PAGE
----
|"Relatives of Yemeni prisoner Abdel Rahman al-Shabati|
being held at the US-run Guantanamo Bay detention
camp hold his pictures during a demonstration calling
for the release of prisoners outside the US embassy
in Sanaa, Yemen, on June 17, 2013." (AFP Photo/
Gamal Noman) See "Protesters rally against Gitmo
at US Embassy in Yemen"
The thought experiment runs as follows:
(a) Our system of law is predicated on the idea that wronged parties have means of obtaining redress.
I was reminded of this principle just this morning when I read about the ruling of presiding judge of the criminal division, Cook County Courts, Paul Biebel, appointing Loyola University Chicago School of Law Dean David Yellen to search out additional victims of torture by John Burge and other Chicago Police Department officers. (See "Law school dean appointed to search for Burge victims still in prison" in the Chicago Tribune.) Judge Biebel said, "The individuals who are still incarcerated as a result of his wrongdoing deserve resolution."
(b) There are currently 56 Yemeni detainees at Guantanamo who have been cleared for release -- i.e. the U.S. can find no way to charge them with a crime -- i.e. after up to twelve years of detention, they have been found to have been held through no fault of their own.
For more background on this see "Yemeni Guantanamo Detainees in Limbo" on the Voice of America (VOA) website.
(c)There is a strong case to be made that these men were wrongfully imprisoned, and at least some of them tortured, and they need to have legal recourse to remedy the wrong done them.
(d) It is incumbent on the government to provide opportunity for plaintiffs to seek redress. The failure to do so renders the notion of "remedy" moot.
The theoretical rights of Guantanamo detainees to redress tend to go out the window when those detainees are repatriated. First, the U.S. government coerces the detainees to "sign away" their rights before releasing them (though this coerced surrender of rights would certainly be annulled in any court). Then their home governments sweep those ex-detainees up into programs directed at "putting their past behind them."
The situation of the Yemenis, however, may have the effect of making real the possibility that survivors of Guantanamo will, in fact, be able to sue the U.S. government.
Nowhere to go
|YEMEN: Humanitarian Snapshot|
Download pdf for better resolution
Barack Obama imposed a ban on repatriations to Yemen, and then in May, 2013, decided to lift his self-imposed ban. ("[T]he government is highly dysfunctional, but it is much more functional than it was a year ago or even two years ago." See "Obama lifts ban on Guantanamo transfers to Yemen," Associated Press, May 23, 2013.)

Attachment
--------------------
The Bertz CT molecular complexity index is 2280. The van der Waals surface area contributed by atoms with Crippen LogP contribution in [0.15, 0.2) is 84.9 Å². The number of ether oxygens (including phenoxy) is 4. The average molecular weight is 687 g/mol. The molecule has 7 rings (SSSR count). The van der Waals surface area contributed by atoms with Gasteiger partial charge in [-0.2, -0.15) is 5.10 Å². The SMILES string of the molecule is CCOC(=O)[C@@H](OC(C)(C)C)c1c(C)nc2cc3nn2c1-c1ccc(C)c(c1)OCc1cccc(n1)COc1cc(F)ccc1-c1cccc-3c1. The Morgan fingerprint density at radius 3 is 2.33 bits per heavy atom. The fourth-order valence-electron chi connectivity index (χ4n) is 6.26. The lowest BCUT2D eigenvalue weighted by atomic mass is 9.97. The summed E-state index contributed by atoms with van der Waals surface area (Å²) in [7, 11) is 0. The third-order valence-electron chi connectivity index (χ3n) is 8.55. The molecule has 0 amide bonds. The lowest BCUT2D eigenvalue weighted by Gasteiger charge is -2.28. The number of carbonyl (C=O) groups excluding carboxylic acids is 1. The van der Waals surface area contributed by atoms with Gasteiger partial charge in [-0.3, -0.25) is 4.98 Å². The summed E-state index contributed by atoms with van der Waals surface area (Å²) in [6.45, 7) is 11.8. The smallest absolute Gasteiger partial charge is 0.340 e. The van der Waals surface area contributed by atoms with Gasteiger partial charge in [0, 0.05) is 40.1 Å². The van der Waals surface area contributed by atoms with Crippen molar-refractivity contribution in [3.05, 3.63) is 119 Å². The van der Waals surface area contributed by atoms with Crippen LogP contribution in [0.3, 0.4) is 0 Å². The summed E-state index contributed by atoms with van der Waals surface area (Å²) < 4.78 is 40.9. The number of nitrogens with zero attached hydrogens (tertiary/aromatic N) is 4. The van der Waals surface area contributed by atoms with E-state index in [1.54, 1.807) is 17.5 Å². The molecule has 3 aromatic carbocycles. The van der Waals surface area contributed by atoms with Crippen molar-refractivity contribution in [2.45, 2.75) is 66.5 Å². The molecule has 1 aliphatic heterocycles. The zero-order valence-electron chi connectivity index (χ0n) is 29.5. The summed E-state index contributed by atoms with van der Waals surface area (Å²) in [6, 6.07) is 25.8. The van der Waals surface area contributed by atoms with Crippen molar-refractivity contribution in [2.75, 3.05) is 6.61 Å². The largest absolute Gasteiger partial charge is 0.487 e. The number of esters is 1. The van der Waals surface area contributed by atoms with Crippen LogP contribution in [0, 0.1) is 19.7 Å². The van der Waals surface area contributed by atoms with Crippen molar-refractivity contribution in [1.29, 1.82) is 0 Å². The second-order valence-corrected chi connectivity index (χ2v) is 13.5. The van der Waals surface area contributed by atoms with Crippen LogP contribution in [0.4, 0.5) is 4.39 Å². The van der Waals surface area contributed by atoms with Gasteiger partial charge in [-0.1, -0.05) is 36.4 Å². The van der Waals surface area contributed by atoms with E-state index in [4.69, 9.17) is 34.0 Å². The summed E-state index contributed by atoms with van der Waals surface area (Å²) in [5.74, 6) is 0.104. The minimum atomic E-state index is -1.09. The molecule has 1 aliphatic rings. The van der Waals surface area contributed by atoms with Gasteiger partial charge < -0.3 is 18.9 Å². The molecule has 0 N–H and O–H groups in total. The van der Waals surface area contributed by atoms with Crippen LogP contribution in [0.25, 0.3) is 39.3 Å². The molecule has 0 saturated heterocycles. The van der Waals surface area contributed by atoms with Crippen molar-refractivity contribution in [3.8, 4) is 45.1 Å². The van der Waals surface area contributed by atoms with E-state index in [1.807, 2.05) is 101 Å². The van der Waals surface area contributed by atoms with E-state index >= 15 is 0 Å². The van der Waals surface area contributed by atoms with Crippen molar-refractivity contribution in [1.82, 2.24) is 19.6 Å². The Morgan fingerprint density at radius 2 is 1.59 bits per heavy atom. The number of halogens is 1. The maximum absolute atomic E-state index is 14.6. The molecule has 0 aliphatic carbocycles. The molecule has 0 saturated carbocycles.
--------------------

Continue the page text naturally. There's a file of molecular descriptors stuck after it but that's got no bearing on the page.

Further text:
One might well ask if the real problem isn't that the U.S. keeps conducting drone strikes in Yemen, and that everyone in Yemen is mad as hell at the U.S. . . . .
. . . or that Yemen is in the grips of a humanitarian crisis that renders everyone vulnerable. (See map above right.)
Ban or no ban . . . drones or no drones . . . humanitarian crisis or no humanitarian crisis . . . the U.S. government evaluation of "what might happen" and how "people might think" in Yemen has changed little and Yemeni detainees at Guantanamo are going nowhere. ("Marginal security environment" ... "susceptibility to re-engagement" ... See "Panel Says Yemeni Man Should Stay in Detention," New York Times, March 13, 2014.)
And all of this has the effect of putting a fine point on the question: What else are those 56 men supposed to do, considering they don't have the opportunity for redress of their mistreatment through the courts?
What have we created?
The Response. In the film, one member of a panel of three tribunal judges at Guantanamo says,
"If they weren't terrorists before, what does locking them up in this place for five years turn them into? What are we creating here?"I don't know if these exact words have ever been spoken on the record by any U.S. officer. I'm confident, however, these words reflect the sentiments of countless members of the military. And that is what has helped clarify for me that the question before us really is: How can we hustle these ex-detainees off to a place where they have no legal recourse to have their grievance against us redressed, and then complain if they pursue means outside the law to do so?
In other words, is the problem conditions in Yemen? Or is the real problem the absence of redress of grievances in the U.S. legal system?
Isn't it time we started to ask, "What did you do to these people to make you so sure they will be bent on revenge?"
Perhaps it is a blessing in disguise that the Obama administration is stonewalling on the release of the Yemeni detainees. Maybe this gives us an opportunity to demand that they be given asylum in the United States -- and be given the full opportunity to have their grievance against those who kidnapped and tortured them redressed through the rule of law.
UPCOMING: Join members of the Chicago Coalition to Shut Down Guantanamo for a program on the evening of Tuesday, March 25, 2014, at 7 p.m.: Yemeni Detainees at Guantanamo - Why Are They Still There? (Grace Place, 637 S Dearborn, Chicago)
(See US to its Humans Rights Violations Victims: "Shut up and take what you're given!" )
(See Too Much State Power? (Asymmetric Warfare and Asymmetric Policing))
It is clearly the time for an annual dose of stealth maneuvering by our government's "national security" apparatus, led by the President. They're hoping that they can make it look like Guantanamo is "going away." According to the Administration's script, Americans are supposed to yawn and go back to sleep. Instead, we need to be saying: how do we take responsibility for the injury we have caused?
(See A Modest Proposal: Resettle the Guantanamo Detainees in Chicago)